If you know a plumber, electrician or a machine technician, be sure to thank them on Friday.
That's because September 21 is National Tradesmen Day, a day dedicated to thanking and promoting the work of skilled laborers. Many of us do not realize how much of what we use on a day-to-day basis is built thanks to the skills of tradesmen.
"In the simplest form, every American depends on tradesmen," said Tom Rubel, Executive Dean of Regional Economic Advancement at Indian Hills Community College. "Those are the people that, when your car isn't running, they're the auto techs. When your electricity doesn't go on, those are the folks that you're calling that are skilled electricians. From about the history of the United States, they've been at the core of our society, in providing the workforce that each and every one of us need."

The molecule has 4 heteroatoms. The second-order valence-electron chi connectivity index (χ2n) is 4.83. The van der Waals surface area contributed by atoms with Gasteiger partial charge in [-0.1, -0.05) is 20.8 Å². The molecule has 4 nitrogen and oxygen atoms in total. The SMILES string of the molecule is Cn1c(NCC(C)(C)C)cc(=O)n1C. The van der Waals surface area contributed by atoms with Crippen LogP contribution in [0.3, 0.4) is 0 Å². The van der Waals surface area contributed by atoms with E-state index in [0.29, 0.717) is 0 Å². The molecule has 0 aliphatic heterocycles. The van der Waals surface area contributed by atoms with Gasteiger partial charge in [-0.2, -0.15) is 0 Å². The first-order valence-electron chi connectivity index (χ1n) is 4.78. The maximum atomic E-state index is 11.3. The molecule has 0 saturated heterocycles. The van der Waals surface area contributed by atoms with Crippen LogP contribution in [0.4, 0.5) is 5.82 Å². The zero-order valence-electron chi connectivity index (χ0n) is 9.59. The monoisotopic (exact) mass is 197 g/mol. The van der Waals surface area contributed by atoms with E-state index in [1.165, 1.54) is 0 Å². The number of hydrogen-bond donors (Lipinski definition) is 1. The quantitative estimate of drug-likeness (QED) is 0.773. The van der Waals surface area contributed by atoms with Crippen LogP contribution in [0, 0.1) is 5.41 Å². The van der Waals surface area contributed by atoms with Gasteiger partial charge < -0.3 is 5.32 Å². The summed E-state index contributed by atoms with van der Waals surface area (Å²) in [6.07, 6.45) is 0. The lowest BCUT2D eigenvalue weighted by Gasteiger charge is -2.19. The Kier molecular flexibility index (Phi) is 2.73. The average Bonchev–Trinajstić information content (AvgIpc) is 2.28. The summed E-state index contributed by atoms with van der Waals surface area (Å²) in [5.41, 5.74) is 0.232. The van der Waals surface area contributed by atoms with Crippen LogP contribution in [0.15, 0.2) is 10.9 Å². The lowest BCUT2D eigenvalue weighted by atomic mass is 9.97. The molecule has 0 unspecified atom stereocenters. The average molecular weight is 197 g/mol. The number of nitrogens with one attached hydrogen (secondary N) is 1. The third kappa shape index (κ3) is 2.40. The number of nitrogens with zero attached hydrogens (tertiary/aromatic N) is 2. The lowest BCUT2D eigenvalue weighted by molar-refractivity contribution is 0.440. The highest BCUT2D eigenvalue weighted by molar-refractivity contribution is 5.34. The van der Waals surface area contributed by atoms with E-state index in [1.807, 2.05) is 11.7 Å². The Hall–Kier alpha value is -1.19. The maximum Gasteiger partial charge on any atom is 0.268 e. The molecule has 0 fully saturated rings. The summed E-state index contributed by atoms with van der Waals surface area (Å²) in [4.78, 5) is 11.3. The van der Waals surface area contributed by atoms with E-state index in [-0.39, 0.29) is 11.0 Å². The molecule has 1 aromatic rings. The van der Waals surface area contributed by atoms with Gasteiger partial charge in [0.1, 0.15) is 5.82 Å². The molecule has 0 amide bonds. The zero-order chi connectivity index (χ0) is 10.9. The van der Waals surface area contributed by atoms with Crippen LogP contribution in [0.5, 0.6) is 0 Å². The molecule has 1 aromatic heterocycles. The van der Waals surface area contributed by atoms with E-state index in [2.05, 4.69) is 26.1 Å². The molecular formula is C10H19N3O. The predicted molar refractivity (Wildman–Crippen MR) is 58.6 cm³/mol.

There is a consistent demand for tradesmen, but there also exists a significant skill gap. There are too many jobs and too few people trained to fill them.
"Especially young people don't identify with manufacturing, they think their iPod just comes off an iPod tree," said Marty Roberts, an Advanced Technology instructor at Indian Hills. "But someone has to machine the parts and make all those components. A lot of things are being manufactured off-shores, but now, there's a big rejuvenation to manufacture right here in the United States, so right now, an expert machinist has the potential to make a lot of money in this area."
Another misconception regarding manufacturing is that you cannot become a skilled laborer in a certain craft with only a two-year degree. But Roberts said Indian Hills has 30 different programs within the Advanced Technology department that teaches students those exact skills they need to fill those jobs.